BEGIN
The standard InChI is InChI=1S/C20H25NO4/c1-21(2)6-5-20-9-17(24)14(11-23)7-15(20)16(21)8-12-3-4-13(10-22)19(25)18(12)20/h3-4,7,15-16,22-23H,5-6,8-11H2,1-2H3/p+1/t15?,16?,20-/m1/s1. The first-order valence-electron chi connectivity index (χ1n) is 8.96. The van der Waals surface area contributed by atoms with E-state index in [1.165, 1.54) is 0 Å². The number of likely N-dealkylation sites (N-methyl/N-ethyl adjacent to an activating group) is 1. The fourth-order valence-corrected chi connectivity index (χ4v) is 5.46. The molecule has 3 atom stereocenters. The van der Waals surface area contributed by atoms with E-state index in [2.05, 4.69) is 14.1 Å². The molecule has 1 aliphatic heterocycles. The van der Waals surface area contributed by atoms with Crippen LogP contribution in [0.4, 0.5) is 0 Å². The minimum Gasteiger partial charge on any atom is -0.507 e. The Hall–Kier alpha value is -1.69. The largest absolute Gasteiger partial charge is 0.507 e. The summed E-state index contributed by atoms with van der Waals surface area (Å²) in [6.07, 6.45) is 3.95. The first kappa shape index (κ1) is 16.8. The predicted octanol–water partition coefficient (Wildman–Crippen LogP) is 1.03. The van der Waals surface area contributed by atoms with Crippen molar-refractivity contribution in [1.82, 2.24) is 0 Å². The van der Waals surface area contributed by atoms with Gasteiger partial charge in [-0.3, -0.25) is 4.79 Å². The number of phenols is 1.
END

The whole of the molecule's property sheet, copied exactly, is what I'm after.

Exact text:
The standard InChI is InChI=1S/C20H25NO4/c1-21(2)6-5-20-9-17(24)14(11-23)7-15(20)16(21)8-12-3-4-13(10-22)19(25)18(12)20/h3-4,7,15-16,22-23H,5-6,8-11H2,1-2H3/p+1/t15?,16?,20-/m1/s1. The first-order valence-electron chi connectivity index (χ1n) is 8.96. The van der Waals surface area contributed by atoms with E-state index in [1.165, 1.54) is 0 Å². The number of likely N-dealkylation sites (N-methyl/N-ethyl adjacent to an activating group) is 1. The fourth-order valence-corrected chi connectivity index (χ4v) is 5.46. The molecule has 3 atom stereocenters. The van der Waals surface area contributed by atoms with E-state index in [2.05, 4.69) is 14.1 Å². The molecule has 1 aliphatic heterocycles. The van der Waals surface area contributed by atoms with Crippen LogP contribution in [0.4, 0.5) is 0 Å². The minimum Gasteiger partial charge on any atom is -0.507 e. The Hall–Kier alpha value is -1.69. The largest absolute Gasteiger partial charge is 0.507 e. The summed E-state index contributed by atoms with van der Waals surface area (Å²) in [6.07, 6.45) is 3.95. The first kappa shape index (κ1) is 16.8. The predicted octanol–water partition coefficient (Wildman–Crippen LogP) is 1.03. The van der Waals surface area contributed by atoms with Crippen molar-refractivity contribution in [1.82, 2.24) is 0 Å². The van der Waals surface area contributed by atoms with Gasteiger partial charge in [-0.3, -0.25) is 4.79 Å². The number of phenols is 1.